Rush Limbaugh, 70, the right-wing radio megastar whose slashing, divisive style of mockery and grievance reshaped American conservatism, denigrating Democrats, environmentalists, “feminazis” (his term) and other liberals while presaging the rise of Donald Trump, died Wednesday at home in Palm Beach, Florida.
Limbaugh had revealed a diagnosis of advanced lung cancer last February. A day later, Trump awarded him the Presidential Medal of Freedom, the nation’s highest civilian honor, during the State of the Union address.
Dr. Bernard Lown, 99, a Massachusetts cardiologist who invented the first reliable heart defibrillator and later co-founded an anti-nuclear war group that was awarded a Nobel Peace Prize, died Tuesday. The Lithuania-born doctor’s health had been declining from congestive heart failure. He died in his Boston-area home.
Lown, who was a professor at Harvard University and a physician at Brigham and Women’s Hospital in Boston, was also an outspoken social activist, founding Physicians for Social Responsibility in 1960 and later co-founding International Physicians for the Prevention of Nuclear War in the 1980s, which was awarded the 1985 Nobel Peace Prize for raising awareness about the consequences of nuclear war during the height of Cold War tensions between the U.S. and the Soviet Union.
Arne Sorenson, 62, the first nonfamily member to be chief executive officer of Marriott International and who oversaw Marriott International’s global expansion and transformed it into the world’s largest hotelier, died Monday. The cause was pancreatic cancer.
Johnny Pacheco, 85, the Dominican-born bandleader who co-founded the record label Fania, sometimes called the Motown of salsa, making it into a worldwide sensation, died on Monday in Teaneck, New Jersey. Pacheco, a gifted flutist, led the Fania All Stars, salsa’s first supergroup working with the hottest talents of the 1960s and ’70s, including Celia Cruz, Willie Colón, Hector Lavoe and Rubén Blades.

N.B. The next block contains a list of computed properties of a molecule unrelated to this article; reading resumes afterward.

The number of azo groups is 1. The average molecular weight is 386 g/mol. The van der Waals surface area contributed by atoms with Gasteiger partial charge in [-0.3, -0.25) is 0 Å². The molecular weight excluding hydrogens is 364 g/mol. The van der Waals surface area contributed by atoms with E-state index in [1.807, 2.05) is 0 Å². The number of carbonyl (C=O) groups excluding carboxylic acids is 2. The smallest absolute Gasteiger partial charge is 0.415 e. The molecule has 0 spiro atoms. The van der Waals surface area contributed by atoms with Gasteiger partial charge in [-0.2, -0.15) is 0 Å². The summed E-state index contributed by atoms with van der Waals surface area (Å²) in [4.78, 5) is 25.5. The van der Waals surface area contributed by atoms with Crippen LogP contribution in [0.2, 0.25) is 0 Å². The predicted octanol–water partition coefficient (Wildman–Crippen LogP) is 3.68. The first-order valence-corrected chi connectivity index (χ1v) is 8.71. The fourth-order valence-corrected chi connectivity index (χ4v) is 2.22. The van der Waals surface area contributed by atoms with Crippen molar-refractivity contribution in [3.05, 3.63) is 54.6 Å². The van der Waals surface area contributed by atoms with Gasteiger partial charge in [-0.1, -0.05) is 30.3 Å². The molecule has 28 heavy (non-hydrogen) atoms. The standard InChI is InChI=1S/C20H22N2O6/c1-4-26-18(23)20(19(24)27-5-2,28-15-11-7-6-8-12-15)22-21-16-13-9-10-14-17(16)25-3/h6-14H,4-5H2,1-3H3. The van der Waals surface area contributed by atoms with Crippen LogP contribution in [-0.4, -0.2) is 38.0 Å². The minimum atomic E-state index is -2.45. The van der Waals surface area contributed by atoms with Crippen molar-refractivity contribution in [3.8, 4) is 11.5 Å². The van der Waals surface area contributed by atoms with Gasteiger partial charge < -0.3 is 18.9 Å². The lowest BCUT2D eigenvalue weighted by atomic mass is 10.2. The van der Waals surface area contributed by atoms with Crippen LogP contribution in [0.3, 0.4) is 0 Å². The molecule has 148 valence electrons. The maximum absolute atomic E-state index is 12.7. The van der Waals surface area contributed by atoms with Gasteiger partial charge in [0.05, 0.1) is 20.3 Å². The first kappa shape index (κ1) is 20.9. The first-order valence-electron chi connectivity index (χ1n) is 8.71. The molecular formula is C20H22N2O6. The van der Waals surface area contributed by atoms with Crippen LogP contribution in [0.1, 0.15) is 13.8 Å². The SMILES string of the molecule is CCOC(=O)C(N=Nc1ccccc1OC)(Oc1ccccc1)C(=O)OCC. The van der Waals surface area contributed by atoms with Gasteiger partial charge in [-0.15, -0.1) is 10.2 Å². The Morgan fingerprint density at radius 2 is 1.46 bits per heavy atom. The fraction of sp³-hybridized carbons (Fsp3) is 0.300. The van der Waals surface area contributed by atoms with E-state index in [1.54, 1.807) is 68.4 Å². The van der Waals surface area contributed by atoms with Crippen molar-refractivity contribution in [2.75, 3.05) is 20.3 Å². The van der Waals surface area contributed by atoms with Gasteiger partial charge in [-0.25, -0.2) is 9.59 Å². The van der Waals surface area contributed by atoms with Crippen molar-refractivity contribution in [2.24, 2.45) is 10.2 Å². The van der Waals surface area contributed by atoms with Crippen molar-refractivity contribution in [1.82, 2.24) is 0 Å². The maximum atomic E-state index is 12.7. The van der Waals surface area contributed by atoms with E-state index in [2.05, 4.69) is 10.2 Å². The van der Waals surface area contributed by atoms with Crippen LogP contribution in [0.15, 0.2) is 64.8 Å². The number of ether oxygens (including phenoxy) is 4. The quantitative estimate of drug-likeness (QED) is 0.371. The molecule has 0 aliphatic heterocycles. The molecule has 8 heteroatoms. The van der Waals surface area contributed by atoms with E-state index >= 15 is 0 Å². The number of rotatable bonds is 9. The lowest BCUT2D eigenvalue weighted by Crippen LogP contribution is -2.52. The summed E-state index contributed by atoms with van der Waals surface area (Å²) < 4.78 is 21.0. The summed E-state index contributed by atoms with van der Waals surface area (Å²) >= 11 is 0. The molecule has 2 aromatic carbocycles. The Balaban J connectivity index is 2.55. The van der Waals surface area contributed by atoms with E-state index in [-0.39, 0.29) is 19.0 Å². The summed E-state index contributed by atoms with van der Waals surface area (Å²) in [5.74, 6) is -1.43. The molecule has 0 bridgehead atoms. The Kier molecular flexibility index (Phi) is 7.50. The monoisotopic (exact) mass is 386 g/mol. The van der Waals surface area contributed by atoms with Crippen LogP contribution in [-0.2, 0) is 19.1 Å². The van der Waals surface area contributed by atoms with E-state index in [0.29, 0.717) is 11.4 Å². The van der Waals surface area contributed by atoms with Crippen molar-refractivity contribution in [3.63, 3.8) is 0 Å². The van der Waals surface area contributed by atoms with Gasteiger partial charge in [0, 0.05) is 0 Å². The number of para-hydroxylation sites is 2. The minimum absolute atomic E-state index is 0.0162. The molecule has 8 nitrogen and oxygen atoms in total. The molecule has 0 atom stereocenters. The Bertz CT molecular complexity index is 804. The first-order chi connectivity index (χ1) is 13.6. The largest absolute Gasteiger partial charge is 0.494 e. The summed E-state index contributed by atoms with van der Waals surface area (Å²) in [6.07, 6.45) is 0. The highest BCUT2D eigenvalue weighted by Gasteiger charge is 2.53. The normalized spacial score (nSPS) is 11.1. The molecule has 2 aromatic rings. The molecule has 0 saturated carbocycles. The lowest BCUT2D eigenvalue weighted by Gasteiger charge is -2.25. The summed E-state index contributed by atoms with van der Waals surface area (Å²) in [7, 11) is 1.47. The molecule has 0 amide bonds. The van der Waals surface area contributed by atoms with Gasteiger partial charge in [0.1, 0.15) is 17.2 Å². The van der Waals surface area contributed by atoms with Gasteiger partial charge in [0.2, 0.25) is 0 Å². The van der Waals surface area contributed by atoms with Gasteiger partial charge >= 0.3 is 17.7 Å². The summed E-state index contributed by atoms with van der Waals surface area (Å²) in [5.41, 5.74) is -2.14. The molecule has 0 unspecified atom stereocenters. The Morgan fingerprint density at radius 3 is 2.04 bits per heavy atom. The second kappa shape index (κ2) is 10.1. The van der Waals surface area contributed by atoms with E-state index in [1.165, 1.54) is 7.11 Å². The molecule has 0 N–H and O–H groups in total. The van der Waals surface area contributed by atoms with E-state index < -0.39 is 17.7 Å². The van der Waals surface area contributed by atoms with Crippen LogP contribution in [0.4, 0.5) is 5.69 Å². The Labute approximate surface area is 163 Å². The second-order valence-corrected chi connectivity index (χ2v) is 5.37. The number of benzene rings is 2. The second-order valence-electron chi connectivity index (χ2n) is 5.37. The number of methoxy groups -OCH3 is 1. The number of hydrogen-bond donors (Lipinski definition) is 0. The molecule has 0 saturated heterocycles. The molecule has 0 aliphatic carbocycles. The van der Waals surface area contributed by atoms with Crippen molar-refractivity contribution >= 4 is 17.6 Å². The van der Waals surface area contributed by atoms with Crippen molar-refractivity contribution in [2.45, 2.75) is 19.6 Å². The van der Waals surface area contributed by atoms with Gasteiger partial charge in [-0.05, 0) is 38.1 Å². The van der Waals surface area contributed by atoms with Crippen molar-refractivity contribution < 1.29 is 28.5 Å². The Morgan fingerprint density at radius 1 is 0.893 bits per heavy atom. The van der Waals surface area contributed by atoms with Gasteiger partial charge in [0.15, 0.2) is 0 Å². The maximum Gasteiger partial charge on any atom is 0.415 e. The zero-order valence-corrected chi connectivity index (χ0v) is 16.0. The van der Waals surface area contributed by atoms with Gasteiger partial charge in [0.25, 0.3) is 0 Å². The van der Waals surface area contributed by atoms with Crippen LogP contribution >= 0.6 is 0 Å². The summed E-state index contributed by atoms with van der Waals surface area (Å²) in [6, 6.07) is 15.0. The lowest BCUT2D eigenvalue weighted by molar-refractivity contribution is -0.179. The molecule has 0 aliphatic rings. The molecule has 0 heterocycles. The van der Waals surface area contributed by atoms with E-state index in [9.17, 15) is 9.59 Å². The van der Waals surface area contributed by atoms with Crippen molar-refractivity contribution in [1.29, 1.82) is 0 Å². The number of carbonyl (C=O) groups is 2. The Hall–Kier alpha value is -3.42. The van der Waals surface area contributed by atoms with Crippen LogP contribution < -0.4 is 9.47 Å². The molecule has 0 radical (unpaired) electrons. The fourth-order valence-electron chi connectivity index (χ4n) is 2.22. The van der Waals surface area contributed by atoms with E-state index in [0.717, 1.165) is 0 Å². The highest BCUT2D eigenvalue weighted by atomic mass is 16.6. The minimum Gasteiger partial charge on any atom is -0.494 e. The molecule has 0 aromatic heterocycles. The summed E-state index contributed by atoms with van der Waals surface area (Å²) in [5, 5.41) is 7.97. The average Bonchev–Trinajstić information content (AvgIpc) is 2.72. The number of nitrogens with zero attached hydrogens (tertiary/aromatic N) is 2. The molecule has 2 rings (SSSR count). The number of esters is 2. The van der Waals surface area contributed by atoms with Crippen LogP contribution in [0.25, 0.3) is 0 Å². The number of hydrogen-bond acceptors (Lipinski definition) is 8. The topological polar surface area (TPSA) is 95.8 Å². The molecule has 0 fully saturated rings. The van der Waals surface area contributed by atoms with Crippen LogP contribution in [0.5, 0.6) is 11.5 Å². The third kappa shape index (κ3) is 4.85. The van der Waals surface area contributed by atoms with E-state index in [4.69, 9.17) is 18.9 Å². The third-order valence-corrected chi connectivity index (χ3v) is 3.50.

Carlos Menem, 90, who during 10 years as Argentina’s flamboyant, scandal-ridden president engineered a stunning economic turnaround only to be blamed for an even more dramatic financial collapse after he left office, died Feb. 14 from a urinary tract infection at a clinic in Buenos Aires.
James Ridgeway, 84, an investigative reporter who exposed corporate dirty tricks, environmental polluters and the horrors of solitary confinement in prison systems, died on Feb. 13 after a brief illness. In a career that spanned six decades, Ridgeway wrote for The New Republic, The New York Times, The Nation, The New York Review of Books, Ramparts, Hard Times and Mother Jones and was the Washington correspondent of The Village Voice for 30 years.
Ridgeway’s longest crusade was against solitary confinement, which was the subject of a 2016 book he edited with Jean Casella and Sarah Shourd. “These are the stories of 16 people, mostly in their own words, who describe the miserable realities and humiliations of their lives in tiny boxes, buried in holes 23 hours a day, sometimes for years at a time,” Ridgeway said in an interview in 2019. “Solitary confinement in America is a national scandal of human rights violations.”
Leslie E. Robertson, 92, structural engineer of the World Trade Center whose work came under intense scrutiny after the complex was destroyed in the Sept. 11 terrorist attacks, died Feb. 11 at home in San Mateo, California. He was in his early 30s and something of an upstart when he and his partner were chosen to design the structural system for what were then, at 110 stories, the tallest buildings ever built.
Patricia Lynch, 82, an investigative television journalist who specialized in exposing cults and their leaders, including Lyndon LaRouche, a political extremist who ran for president eight times, died Feb. 3 at her home in Manhattan. The cause was complications of Alzheimer’s disease.
Lynch was one of the first women to be named an investigative producer for “NBC Nightly News,” joining its investigative unit in 1977. In nearly 20 years at NBC, she won two Emmys and shared in an Alfred I. duPont-Columbia University award for investigative journalism.